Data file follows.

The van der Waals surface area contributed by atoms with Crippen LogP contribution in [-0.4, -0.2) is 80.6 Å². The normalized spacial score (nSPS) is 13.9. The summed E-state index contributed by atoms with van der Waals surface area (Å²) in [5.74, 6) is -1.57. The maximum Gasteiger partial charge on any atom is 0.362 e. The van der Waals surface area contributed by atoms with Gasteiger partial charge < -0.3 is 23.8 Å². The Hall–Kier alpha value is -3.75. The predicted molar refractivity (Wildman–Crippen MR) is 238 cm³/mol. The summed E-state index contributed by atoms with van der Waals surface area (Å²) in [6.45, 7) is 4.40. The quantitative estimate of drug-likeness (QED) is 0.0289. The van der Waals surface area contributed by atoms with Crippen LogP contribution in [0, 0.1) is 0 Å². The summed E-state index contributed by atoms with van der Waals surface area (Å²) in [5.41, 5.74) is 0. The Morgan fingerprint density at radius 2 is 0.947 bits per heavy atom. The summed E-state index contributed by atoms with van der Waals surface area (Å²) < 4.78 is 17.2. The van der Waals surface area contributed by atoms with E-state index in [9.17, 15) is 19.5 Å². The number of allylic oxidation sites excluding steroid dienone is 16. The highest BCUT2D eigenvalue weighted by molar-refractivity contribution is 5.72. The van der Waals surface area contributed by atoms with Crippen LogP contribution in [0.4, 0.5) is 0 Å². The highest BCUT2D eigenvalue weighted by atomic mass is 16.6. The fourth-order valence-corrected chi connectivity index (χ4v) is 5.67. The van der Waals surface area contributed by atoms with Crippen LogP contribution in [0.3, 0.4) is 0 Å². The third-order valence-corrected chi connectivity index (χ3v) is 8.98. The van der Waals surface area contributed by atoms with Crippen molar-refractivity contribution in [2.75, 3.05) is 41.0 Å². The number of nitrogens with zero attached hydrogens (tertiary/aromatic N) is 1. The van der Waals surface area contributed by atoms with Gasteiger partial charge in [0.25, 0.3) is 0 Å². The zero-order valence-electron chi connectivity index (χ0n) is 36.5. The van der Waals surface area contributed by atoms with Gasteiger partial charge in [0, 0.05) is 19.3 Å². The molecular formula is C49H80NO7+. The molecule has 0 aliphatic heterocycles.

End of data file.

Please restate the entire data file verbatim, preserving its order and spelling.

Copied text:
The van der Waals surface area contributed by atoms with Crippen LogP contribution in [-0.4, -0.2) is 80.6 Å². The normalized spacial score (nSPS) is 13.9. The summed E-state index contributed by atoms with van der Waals surface area (Å²) in [5.74, 6) is -1.57. The maximum Gasteiger partial charge on any atom is 0.362 e. The van der Waals surface area contributed by atoms with Gasteiger partial charge < -0.3 is 23.8 Å². The Hall–Kier alpha value is -3.75. The predicted molar refractivity (Wildman–Crippen MR) is 238 cm³/mol. The summed E-state index contributed by atoms with van der Waals surface area (Å²) in [6.45, 7) is 4.40. The quantitative estimate of drug-likeness (QED) is 0.0289. The van der Waals surface area contributed by atoms with Crippen LogP contribution in [0, 0.1) is 0 Å². The summed E-state index contributed by atoms with van der Waals surface area (Å²) in [5.41, 5.74) is 0. The Morgan fingerprint density at radius 2 is 0.947 bits per heavy atom. The summed E-state index contributed by atoms with van der Waals surface area (Å²) < 4.78 is 17.2. The van der Waals surface area contributed by atoms with E-state index in [9.17, 15) is 19.5 Å². The number of allylic oxidation sites excluding steroid dienone is 16. The highest BCUT2D eigenvalue weighted by molar-refractivity contribution is 5.72. The van der Waals surface area contributed by atoms with Crippen LogP contribution in [0.4, 0.5) is 0 Å². The highest BCUT2D eigenvalue weighted by atomic mass is 16.6. The fourth-order valence-corrected chi connectivity index (χ4v) is 5.67. The van der Waals surface area contributed by atoms with Crippen LogP contribution in [0.3, 0.4) is 0 Å². The third-order valence-corrected chi connectivity index (χ3v) is 8.98. The van der Waals surface area contributed by atoms with Crippen molar-refractivity contribution in [2.75, 3.05) is 41.0 Å². The number of nitrogens with zero attached hydrogens (tertiary/aromatic N) is 1. The van der Waals surface area contributed by atoms with Gasteiger partial charge in [0.25, 0.3) is 0 Å². The zero-order valence-electron chi connectivity index (χ0n) is 36.5. The van der Waals surface area contributed by atoms with Gasteiger partial charge in [0, 0.05) is 19.3 Å². The molecular formula is C49H80NO7+. The molecule has 0 aliphatic heterocycles.